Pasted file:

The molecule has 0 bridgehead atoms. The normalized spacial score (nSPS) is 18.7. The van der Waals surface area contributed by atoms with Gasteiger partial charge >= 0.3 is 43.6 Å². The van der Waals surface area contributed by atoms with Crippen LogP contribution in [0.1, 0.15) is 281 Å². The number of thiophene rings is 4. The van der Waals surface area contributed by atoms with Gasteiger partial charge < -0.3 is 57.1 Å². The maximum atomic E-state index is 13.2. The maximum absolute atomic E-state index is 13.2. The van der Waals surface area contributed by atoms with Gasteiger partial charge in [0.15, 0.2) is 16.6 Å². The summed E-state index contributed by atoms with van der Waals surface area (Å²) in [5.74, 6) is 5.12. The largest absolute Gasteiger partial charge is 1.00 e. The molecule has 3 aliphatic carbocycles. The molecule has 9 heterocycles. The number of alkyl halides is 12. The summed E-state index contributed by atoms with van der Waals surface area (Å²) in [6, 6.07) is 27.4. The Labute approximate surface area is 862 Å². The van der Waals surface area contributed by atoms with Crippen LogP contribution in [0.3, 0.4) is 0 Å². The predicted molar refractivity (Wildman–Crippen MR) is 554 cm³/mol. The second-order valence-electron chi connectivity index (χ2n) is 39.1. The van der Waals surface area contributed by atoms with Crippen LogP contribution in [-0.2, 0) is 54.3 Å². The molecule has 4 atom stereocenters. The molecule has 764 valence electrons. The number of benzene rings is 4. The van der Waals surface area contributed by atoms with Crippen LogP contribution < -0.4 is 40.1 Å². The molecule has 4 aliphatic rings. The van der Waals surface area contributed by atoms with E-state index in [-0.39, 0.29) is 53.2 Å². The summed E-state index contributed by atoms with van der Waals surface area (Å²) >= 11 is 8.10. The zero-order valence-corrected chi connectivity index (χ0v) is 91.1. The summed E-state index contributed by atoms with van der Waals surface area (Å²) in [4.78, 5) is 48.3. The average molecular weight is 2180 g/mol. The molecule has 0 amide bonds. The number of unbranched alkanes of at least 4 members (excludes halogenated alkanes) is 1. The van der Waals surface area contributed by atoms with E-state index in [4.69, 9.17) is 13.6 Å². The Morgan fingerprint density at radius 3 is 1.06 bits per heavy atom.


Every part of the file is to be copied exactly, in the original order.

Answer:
The molecule has 0 bridgehead atoms. The normalized spacial score (nSPS) is 18.7. The van der Waals surface area contributed by atoms with Gasteiger partial charge >= 0.3 is 43.6 Å². The van der Waals surface area contributed by atoms with Crippen LogP contribution in [0.1, 0.15) is 281 Å². The number of thiophene rings is 4. The van der Waals surface area contributed by atoms with Gasteiger partial charge < -0.3 is 57.1 Å². The maximum atomic E-state index is 13.2. The maximum absolute atomic E-state index is 13.2. The van der Waals surface area contributed by atoms with Gasteiger partial charge in [0.15, 0.2) is 16.6 Å². The summed E-state index contributed by atoms with van der Waals surface area (Å²) in [5.74, 6) is 5.12. The largest absolute Gasteiger partial charge is 1.00 e. The molecule has 3 aliphatic carbocycles. The molecule has 9 heterocycles. The number of alkyl halides is 12. The summed E-state index contributed by atoms with van der Waals surface area (Å²) in [6, 6.07) is 27.4. The Labute approximate surface area is 862 Å². The van der Waals surface area contributed by atoms with Crippen LogP contribution in [0.3, 0.4) is 0 Å². The predicted molar refractivity (Wildman–Crippen MR) is 554 cm³/mol. The second-order valence-electron chi connectivity index (χ2n) is 39.1. The van der Waals surface area contributed by atoms with Crippen LogP contribution in [-0.2, 0) is 54.3 Å². The molecule has 4 atom stereocenters. The molecule has 764 valence electrons. The number of benzene rings is 4. The van der Waals surface area contributed by atoms with Crippen LogP contribution < -0.4 is 40.1 Å². The molecule has 4 aliphatic rings. The van der Waals surface area contributed by atoms with E-state index in [-0.39, 0.29) is 53.2 Å². The summed E-state index contributed by atoms with van der Waals surface area (Å²) >= 11 is 8.10. The zero-order valence-corrected chi connectivity index (χ0v) is 91.1. The summed E-state index contributed by atoms with van der Waals surface area (Å²) in [4.78, 5) is 48.3. The average molecular weight is 2180 g/mol. The molecule has 0 amide bonds. The number of unbranched alkanes of at least 4 members (excludes halogenated alkanes) is 1. The van der Waals surface area contributed by atoms with E-state index in [4.69, 9.17) is 13.6 Å². The Morgan fingerprint density at radius 3 is 1.06 bits per heavy atom.